What is carbon farming?

The term ‘carbon farming’ refers to managing land or agriculture to maximise the amount of carbon stored, and/or to minimise greenhouse gases emitted (mainly carbon dioxide and methane).

A large flock of sheep stands in the sun on dry grass.

Livestock on a Greening Australia landholder’s property in Bookham, NSW.

Because carbon is utilised, stored and released in various ways by plants and animals, in what’s called the carbon cycle, carbon can be ‘farmed’ through a variety of methods.

Land managers can increase the amount of carbon their land stores by integrating plantings of native plant species into their system, for example, or changing the way they manage grazing to ensure year-round groundcover and protect soil structure.

Minimising the amount of greenhouse gases emitted might involve, for example, feeding livestock differently to reduce their methane emissions.

Aerial shot of South Australian Great Southern Landscapes program site, Morella. An expansive view of trees lined up in a circular pattern.

Aerial shot of South Australian Great Southern Landscapes program site, Morella.

What are the benefits of carbon farming?

Farming in ways that retain carbon can generate many benefits both for people and nature.

A female landholder in a white shirt and tan, wide-brimmed hat reaches for a healthy, green leaf. Accompanied by a male Greening Australia staff member, laughing, with a yellow, high-vis shirt and tan pants.

A Greening Australia landholder and staff member inspecting growth on a property in NSW.

For landholders, carbon farming can deliver benefits such as improved soil health and water quality, less erosion, better water infiltration, boosted on-farm biodiversity, and greater resilience to drought. Carbon farming creates healthier land, which means more resilient, productive land as well.

At the same time, landholders who practice carbon farming are delivering benefits to Australia (and the world) by helping tackle the cumulative pressures of climate change, land degradation and food insecurity.

A man stands at the forefront of a drone shot overlooking tree growth on a large carbon planting site in WA.

Aerial view of Western Australia Great Southern Landscapes program site, Peniup. A carbon planting. Credit: Rowan Edwards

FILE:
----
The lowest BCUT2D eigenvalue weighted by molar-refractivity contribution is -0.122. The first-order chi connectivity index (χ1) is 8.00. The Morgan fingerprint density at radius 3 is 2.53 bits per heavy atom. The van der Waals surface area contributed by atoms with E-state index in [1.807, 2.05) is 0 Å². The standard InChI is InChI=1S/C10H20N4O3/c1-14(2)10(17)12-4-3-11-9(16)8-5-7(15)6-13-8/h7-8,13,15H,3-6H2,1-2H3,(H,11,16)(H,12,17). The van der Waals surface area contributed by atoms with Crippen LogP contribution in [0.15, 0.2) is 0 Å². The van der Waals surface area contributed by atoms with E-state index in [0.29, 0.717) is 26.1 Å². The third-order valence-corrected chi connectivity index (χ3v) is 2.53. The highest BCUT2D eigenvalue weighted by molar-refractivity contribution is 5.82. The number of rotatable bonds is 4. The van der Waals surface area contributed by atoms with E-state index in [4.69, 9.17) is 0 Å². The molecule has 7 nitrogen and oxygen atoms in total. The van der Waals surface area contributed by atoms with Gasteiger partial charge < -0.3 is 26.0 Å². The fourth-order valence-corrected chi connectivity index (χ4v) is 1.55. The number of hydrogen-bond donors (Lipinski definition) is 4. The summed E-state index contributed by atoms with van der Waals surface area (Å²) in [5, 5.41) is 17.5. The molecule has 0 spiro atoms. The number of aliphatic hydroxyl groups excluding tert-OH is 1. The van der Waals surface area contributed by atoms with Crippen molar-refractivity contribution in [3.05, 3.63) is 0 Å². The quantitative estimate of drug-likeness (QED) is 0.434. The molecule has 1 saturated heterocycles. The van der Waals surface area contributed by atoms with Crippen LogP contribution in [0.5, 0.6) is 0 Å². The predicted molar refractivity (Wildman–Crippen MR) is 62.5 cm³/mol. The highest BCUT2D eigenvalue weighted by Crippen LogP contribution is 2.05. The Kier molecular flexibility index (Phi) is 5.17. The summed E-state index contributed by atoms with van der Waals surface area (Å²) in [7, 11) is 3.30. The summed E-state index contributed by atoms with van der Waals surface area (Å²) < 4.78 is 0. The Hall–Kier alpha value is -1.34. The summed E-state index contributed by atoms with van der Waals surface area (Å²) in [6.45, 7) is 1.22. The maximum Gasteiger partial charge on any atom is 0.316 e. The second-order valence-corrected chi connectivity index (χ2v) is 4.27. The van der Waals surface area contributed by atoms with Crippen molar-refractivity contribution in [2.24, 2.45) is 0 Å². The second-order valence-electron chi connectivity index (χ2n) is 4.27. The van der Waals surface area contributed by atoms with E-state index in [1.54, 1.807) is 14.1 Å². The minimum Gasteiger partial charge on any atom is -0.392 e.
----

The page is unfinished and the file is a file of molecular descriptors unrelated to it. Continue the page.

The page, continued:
If they choose to farm carbon by integrating plantings of native plant species on their properties, for example through shelter belts, or by establishing native perennial grasses and groundcover, landholders can also restore incredibly important biodiverse habitat to help Australia’s vulnerable native animals.

“We need to recognise the valuable role that landholders play in supporting biodiversity and tackling climate change, and provide support and incentives to help them conserve and actively manage these matters of national environmental significance for all Australians.” – Brendan Foran, Greening Australia CEO.

 

How does it work?

That depends. Every farm is unique, so to maximise the benefits from carbon farming, projects need to be tailored to each landholder’s business, preferences and priorities – and also the landscape they are operating within.

A female Greening Australian staff member in a bright-orange, high-vis vest inspecting a carbon planting site in South Australia.

Canopy team members recording data from a South Australian site.

If landholders want to earn an income from carbon farming by producing and selling Australian Carbon Credit Units (ACCUs), the carbon must be farmed through one of the methods endorsed by the Australian Government’s Clean Energy Regulator. For example, Greening Australia supports projects with landholders that are registered under the environmental plantings method.

However, landholders don’t have to be generating ACCUs to undertake and benefit from carbon farming. Integrating broad belts of native browse species, for example, can provide shade, shelter and fodder for livestock, increasing their wellbeing and value – while those same plants are also storing carbon in their growing trunks and branches.

Any work landholders undertake to protect and restore degraded areas on their properties, improve soil health and water quality, and restore vegetation cover, will return a benefit for broader ecosystem health and improve the health and productive potential of their holdings.

If we want healthy, productive landscapes where our unique plants, animals and communities can thrive, we need to recognise the pivotal role of the carbon cycle and how landholders can contribute – through carbon farming – to restoring the balance.

We encourage landholders who are interested in working with us to improve the carbon potential of their properties to register interest via our landholder portal.

Landholder Portal